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JULY 27, 2011

NR # 2477B

PNoy urged to bare policy on mining activities


Environmentalists today urged President Aquino to make a firm stand on the issue of mining activities in the country. The call was raised during a hearing of the House Committee on Natural Resources that was presided by Deputy Speaker Erin Taada III (4th District, Quezon). Appearing before the House body, National Commission on Indigenous People (NCIP) Commissioner Cosme Lambayon said President Aquino has yet to issue a statement with regard to his stand on mining. Lambayon said the NCIP has passed an en banc Resolution A-021 Series of 2010 upholding the rights to food security as an overt indicator for NCIP programs. The NCIP has also declared that all ancestral domains are considered as food secure areas in relation to convention biodiversity guidelines and provisions of Indigenous Peoples Right Act (IPRA), Lambayon added. The NCIP likewise believes that responsible mining should take into account respect for the private rights and cultural integrity of indigenous people in the countryside, Lambayon said. Taada, on the other hand, said he had no idea if there would be any statement from the President during his State of the Nation Address regarding his mining policy but the lawmaker believes people are waiting for the chief executives official stand on the issue. It is hard for me to answer that question because I cant read the Presidents mind. But during the campaign when he would be asked about this, he would always say that what is important for him is that consultations on the ground take place. Now, after the elections, he has not yet come out publicly on what his mining policy is so we hope to hear from him soon. I would relay the information that people are anxious to find out so we know what move to take based on the decision the President will make, he said. The public hearing was attended by congressmen, officials of NCIP, the Department of Agriculture, environmental expert Clive Wicks who together with Robert Goodland authored a 273page report entitled "Philippines: Mining or Food?", and Columban missionary priest Fr. Frank Nally, a Columban Missionary who worked in Mindanao and led campaigns to stop the deleterious effects of illegal logging and against the entry of mining giant Rio Tinto. Taada said what is important now is to reach a consensus, no matter how loose, as a way forward. Given everything that we know, we must be able to figure out a creative and responsive solution. In the government, he said the reform movement for mining has hit a wall. Every effort to expose the real costs of mining is met with the argument of its use for revenue-generation and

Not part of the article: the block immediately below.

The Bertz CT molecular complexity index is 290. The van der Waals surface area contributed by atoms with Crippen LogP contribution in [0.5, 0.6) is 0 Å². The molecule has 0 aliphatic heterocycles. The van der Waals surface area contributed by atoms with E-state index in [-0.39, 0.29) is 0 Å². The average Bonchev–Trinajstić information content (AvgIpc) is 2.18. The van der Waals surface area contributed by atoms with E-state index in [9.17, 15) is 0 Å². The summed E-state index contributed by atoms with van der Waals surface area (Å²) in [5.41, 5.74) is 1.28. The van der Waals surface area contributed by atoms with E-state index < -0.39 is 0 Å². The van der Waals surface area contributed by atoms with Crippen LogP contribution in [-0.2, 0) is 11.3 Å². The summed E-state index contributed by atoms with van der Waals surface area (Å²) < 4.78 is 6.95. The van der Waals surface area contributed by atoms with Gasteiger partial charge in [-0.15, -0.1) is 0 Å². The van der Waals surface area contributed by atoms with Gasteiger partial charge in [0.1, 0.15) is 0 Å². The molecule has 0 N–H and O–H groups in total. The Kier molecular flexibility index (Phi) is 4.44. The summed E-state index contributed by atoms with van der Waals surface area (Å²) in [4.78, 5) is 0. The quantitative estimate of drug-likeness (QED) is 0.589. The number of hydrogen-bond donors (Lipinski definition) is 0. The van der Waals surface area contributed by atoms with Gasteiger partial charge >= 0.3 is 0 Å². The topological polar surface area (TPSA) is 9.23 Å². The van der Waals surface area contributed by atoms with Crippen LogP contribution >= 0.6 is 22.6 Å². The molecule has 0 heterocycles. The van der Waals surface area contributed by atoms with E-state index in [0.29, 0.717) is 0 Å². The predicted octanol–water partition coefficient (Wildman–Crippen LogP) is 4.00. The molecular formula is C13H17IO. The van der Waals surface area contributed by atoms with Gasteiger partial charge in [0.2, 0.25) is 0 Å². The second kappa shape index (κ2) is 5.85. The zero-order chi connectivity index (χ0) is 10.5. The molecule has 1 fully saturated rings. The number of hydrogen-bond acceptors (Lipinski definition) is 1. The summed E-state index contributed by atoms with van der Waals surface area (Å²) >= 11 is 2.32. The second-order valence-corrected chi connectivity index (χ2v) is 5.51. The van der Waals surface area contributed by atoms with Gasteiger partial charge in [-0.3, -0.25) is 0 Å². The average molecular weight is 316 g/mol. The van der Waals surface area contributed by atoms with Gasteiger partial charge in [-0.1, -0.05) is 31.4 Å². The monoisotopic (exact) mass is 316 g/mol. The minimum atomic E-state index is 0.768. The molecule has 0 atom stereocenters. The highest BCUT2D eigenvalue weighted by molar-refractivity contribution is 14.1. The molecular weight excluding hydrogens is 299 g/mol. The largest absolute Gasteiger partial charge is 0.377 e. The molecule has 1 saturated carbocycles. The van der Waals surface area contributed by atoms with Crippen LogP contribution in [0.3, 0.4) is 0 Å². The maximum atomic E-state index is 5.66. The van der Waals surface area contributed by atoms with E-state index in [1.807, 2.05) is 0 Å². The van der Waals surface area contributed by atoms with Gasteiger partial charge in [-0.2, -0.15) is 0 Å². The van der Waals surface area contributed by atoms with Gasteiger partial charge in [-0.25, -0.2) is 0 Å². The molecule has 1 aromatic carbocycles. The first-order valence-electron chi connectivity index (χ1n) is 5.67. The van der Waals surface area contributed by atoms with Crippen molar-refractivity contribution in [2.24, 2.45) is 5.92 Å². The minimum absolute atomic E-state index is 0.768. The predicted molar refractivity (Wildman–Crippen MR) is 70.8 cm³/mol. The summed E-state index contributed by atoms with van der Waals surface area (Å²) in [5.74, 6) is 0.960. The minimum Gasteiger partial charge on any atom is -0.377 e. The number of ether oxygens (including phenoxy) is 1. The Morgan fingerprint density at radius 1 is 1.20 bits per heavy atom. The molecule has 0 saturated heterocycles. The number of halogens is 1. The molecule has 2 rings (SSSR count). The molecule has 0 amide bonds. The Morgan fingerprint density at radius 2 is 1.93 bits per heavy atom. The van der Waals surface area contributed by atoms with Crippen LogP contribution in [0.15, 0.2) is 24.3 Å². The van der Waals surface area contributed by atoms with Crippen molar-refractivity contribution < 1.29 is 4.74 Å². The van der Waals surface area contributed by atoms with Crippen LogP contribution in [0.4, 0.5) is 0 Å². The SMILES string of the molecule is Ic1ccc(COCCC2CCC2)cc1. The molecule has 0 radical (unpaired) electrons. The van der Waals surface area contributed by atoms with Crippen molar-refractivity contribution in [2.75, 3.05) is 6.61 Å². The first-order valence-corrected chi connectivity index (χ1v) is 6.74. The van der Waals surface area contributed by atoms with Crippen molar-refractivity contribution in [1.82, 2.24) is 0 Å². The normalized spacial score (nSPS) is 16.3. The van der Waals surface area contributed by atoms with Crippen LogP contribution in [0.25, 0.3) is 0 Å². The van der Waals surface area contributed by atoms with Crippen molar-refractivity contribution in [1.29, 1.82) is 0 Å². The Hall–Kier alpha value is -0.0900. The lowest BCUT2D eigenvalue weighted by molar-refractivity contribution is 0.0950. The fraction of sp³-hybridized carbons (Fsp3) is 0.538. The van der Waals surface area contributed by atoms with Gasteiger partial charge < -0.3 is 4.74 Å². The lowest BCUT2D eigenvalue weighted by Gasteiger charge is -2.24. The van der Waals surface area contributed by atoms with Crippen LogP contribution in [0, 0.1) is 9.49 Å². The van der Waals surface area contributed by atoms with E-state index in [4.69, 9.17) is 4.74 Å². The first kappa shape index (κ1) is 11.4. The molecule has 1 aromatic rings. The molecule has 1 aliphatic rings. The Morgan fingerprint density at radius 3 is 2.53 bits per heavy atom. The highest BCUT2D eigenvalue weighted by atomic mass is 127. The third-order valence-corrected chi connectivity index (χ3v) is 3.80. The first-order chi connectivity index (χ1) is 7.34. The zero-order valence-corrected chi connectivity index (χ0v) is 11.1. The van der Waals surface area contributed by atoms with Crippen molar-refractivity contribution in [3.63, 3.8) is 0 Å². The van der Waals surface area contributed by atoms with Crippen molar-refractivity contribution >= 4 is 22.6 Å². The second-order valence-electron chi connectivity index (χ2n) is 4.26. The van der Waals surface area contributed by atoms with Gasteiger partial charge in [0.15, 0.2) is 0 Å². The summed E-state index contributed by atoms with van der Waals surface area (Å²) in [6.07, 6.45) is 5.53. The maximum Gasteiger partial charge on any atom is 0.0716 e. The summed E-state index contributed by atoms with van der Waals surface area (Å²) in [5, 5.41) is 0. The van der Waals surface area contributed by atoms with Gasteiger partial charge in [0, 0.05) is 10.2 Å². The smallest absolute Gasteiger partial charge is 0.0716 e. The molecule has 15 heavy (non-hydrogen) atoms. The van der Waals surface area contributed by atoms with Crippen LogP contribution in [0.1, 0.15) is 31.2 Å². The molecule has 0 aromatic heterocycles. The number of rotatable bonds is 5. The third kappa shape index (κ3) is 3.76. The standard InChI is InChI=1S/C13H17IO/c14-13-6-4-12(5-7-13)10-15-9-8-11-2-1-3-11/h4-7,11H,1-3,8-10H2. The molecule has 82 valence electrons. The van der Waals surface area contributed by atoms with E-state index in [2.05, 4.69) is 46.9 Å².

potential as a driver of economic growth. Looking at it that way, it is no wonder that policy changes have stagnated as well. What do we do with the fact that the impact of mining on our forests, our rice, or on the lives of our indigenous brothers seems unimportant next to the words 'foreign investment' or 'economic development'? To those of us here, the answer seems simple: of course we choose rice over gold; we choose lush forests over gutted mountains; we choose clean water over dead fish, Taada said. Taada is the author House Bill 206 seeking to regulate the rational exploration, development and utilization of mineral resources, and to ensure the equitable sharing of benefits for the state, indigenous peoples and local communities, and for other purposes. Wicks said their report "Philippines: Mining or Food?" stressed that government policies should prioritize food production, and ensure that the agriculture department prevails over the mining bureau. The report also said the government should also suspend conversion of agricultural land and establish a committee to coordinate extractive industries. The report also cited the need for a law that shall uphold the rights of indigenous and other people, particularly in relation to mining companies use of military personnel and operations. Wicks further said only 3% of the forest are left and the indigenous people live on those areas. We have recommended in the book that these indigenous people should be financed, that they should be protected as protectors of the forest. Nally said his interest in mining laws started with the logging issue in Midsalip, Zamboanga del Sur. The mountain there is being destroyed. We are not anti mining. We think that mining shouldnt be in some areas because the forests, watersheds and biodiversity and agricultural and fisheries become at risk and likewise the ecotourism in some areas. Earlier, Rep. Teodoro Baguilat Jr. (Lone District, Ifugao) called for a moratorium on largescale mining in the entire country the repeal of the Philippine Mining Act of 1995 because some of the provisions of the law are contradictory to the rights of Indigenous Peoples. Baguilat, Chairman of the House Committee on Indigenous Peoples also proposed the transfer of NCIP, which is under the Department of Environment Natural Resources (DENR) to the Office of the President. Baguilat said the Philippine Mining Act has caused controversy since its inception in 1995, attracting protest from Catholic Church groups, human rights organizations and trade unions. The law gave foreign mining companies extensive power to exploit the Philippine's natural resources. Multinational mining companies from Australia, Canada and the United Kingdom began mining in the Philippines since 1995.The impacts of these large-scale mining projects in the Philippines have been devastating for indigenous cultures and the environment. (30) rbb/jy